Wine & Wine Equipment Expert / Founder at Kosmonaut
Daniel has always been a wine enthusiast, ever since being a student at Cornell. Following his BBA in Business, he attended The Culinary Institute of America, to study a Masters in Wine and Beverage Management, where he further expanded his expertise in all things relating to wine and wine equipment.
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Have you ever needed to decant wine without a decanter? Were you able to maneuver your way around without a decanter or did you get stuck? While a decanter is ideal for decanting wine, especially during formal occasions or as a bartender, you may need to do without it sometimes. In such instances, you have to use your creativity to help you decant a bottle of wine without a decanter.
If you still wonder if it’s possible, the answer is a resounding yes; you can decant your wine without using a decanter. If you are a bartender or you own a bar cart and find yourself in such a situation, there are a few things you can do. We’ve listed some of these options below.
What Is Decanting?
Before finding out how to decant wine without a decanter, you need to know what decanting is. Is it necessary for your enjoyment of wine? When do you need to decant? Is decanting applicable to all wines?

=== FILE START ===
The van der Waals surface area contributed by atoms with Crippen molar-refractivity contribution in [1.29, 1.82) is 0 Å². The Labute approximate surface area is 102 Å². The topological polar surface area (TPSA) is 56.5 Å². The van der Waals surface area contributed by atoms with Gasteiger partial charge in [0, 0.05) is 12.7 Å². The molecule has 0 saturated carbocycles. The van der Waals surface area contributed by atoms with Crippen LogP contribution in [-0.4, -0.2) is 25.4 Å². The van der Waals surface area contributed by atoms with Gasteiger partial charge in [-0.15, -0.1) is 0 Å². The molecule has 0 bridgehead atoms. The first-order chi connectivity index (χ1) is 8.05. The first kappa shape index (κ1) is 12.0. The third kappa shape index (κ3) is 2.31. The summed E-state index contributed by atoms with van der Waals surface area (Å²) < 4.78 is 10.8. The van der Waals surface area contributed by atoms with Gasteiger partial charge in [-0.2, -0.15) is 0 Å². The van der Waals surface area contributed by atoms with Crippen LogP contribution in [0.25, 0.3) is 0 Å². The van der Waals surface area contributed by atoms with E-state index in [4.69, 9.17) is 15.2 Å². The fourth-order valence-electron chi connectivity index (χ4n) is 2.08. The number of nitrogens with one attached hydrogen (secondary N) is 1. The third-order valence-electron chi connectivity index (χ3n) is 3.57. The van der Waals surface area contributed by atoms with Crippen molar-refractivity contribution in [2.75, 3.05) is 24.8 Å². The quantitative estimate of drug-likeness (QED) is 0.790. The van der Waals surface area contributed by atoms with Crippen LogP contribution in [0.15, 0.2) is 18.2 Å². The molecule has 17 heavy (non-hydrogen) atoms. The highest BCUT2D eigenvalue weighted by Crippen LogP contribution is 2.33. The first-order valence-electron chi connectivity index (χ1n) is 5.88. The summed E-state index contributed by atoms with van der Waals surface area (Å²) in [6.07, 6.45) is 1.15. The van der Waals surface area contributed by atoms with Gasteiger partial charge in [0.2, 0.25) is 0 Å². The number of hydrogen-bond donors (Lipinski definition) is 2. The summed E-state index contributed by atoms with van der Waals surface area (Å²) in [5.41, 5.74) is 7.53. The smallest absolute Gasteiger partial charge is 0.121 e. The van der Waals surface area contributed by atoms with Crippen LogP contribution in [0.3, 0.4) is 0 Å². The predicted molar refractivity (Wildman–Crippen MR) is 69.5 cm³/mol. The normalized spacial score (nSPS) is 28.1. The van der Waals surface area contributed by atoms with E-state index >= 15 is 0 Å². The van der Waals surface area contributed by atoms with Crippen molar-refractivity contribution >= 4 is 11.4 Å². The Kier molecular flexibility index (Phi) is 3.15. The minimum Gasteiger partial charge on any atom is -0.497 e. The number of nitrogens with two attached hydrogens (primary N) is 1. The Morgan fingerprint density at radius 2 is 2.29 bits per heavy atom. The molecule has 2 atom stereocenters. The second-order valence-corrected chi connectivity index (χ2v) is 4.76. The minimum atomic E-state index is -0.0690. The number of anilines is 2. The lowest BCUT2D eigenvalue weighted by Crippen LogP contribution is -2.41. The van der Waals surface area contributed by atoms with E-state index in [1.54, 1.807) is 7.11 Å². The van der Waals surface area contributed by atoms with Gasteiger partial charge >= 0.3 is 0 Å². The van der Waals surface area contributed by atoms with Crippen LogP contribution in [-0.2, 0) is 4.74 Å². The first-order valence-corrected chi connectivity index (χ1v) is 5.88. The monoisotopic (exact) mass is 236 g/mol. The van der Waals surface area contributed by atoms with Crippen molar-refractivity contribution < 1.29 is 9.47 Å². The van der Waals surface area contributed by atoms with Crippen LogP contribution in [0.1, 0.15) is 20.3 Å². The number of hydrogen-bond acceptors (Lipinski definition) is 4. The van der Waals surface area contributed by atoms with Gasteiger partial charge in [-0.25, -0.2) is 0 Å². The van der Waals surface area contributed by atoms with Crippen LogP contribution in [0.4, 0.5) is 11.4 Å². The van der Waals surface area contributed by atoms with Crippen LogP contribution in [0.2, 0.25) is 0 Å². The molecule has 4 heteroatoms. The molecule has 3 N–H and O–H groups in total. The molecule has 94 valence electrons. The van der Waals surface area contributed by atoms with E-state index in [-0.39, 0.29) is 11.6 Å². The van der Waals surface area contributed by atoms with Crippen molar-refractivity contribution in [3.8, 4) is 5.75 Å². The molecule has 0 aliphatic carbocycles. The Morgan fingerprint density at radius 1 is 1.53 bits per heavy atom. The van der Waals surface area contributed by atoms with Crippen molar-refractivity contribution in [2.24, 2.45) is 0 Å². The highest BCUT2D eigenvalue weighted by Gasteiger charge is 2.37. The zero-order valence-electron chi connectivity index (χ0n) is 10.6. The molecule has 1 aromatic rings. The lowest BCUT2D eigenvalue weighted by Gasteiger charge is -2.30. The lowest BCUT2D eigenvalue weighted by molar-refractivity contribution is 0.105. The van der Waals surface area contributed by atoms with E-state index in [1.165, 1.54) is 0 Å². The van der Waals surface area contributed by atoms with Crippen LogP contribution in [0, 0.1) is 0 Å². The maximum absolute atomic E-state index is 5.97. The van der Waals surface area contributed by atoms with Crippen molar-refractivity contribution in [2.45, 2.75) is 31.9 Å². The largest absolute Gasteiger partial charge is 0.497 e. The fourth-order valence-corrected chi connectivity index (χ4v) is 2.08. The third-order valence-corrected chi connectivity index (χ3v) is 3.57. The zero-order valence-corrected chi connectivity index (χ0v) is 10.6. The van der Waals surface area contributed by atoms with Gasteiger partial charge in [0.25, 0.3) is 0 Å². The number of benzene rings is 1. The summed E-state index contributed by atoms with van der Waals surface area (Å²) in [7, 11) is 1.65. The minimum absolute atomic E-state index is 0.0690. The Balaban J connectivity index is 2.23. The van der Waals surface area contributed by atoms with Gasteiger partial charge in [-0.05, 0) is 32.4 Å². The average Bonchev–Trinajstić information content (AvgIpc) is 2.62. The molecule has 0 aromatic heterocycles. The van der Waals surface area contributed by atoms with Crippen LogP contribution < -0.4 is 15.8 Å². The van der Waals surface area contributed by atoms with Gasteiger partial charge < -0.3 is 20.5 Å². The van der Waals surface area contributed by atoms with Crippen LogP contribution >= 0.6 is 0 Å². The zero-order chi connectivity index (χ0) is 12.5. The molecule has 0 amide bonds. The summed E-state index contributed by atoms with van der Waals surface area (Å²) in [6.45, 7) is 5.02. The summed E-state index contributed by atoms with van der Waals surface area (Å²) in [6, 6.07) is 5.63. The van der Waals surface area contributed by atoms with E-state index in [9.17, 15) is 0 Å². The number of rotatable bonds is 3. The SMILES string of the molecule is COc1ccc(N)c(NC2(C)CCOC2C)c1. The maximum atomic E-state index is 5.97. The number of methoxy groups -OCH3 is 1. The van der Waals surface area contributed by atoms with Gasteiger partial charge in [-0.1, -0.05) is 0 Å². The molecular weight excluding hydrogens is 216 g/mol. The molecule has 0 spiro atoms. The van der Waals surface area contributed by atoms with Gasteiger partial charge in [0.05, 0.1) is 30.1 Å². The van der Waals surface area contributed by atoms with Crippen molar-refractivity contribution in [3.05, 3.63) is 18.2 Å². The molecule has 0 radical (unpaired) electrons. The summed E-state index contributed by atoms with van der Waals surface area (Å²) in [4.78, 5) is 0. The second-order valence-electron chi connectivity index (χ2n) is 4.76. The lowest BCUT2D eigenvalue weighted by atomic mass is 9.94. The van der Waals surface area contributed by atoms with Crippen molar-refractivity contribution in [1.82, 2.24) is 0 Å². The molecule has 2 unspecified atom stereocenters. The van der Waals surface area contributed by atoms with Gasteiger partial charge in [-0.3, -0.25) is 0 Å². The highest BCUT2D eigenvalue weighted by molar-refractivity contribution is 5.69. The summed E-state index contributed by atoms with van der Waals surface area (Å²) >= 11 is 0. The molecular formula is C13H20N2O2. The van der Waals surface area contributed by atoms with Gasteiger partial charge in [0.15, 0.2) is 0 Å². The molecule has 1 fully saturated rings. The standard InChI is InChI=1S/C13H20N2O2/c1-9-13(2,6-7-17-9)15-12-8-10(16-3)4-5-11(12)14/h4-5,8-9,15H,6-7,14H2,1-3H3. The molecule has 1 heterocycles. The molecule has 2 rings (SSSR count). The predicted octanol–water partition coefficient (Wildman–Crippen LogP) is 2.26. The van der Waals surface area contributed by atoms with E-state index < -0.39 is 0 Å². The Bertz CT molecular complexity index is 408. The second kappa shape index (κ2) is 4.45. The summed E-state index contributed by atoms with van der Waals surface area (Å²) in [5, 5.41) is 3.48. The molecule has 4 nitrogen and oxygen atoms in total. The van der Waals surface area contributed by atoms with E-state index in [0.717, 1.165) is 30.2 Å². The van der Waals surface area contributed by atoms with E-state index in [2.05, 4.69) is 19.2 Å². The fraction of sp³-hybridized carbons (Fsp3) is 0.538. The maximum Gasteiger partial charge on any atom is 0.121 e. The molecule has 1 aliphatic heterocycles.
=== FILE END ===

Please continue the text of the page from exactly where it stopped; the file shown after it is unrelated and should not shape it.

Decanting is separating wine from the sediments that might be present in the wine bottle. Also, wine bottles are corked and left to age to improve the taste. The sealing or corking, however, means that the wine is without oxygen for a long time. Decanting is what most wine lovers commonly refer to as ‘letting their wine breathe’. It exposes the wine to oxygen and brings out the flavors that were bottled up for so long.
There is no hard rule on when to decant or which wines you should decant. It all depends on your preference.
What to Use if You Don’t Have a Decanter
Mixologists know all too well how essential decanters are to the success of their business. However, sometimes you can’t just lay your hands on a decanter to help you out and will need to improvise.
One way you could decant your wine without a decanter is to leverage an aerator. You could either use an electric or manual wine aerator in place of a decanter. Interestingly, you can also find an aerating wine glass with several advantages.
Firstly, an aerator wine glass eliminates the need to wash a separate aerator. This aerating wine glass saves you a lot of time and stress, especially if you have many people coming in and you need to serve them fast. Another good feature of aerating wine is that it considerably reduces your decanting time. Furthermore, the aerator displays the character of your wine including taste, spice and flavors. We will consider other options you could use without a decanter.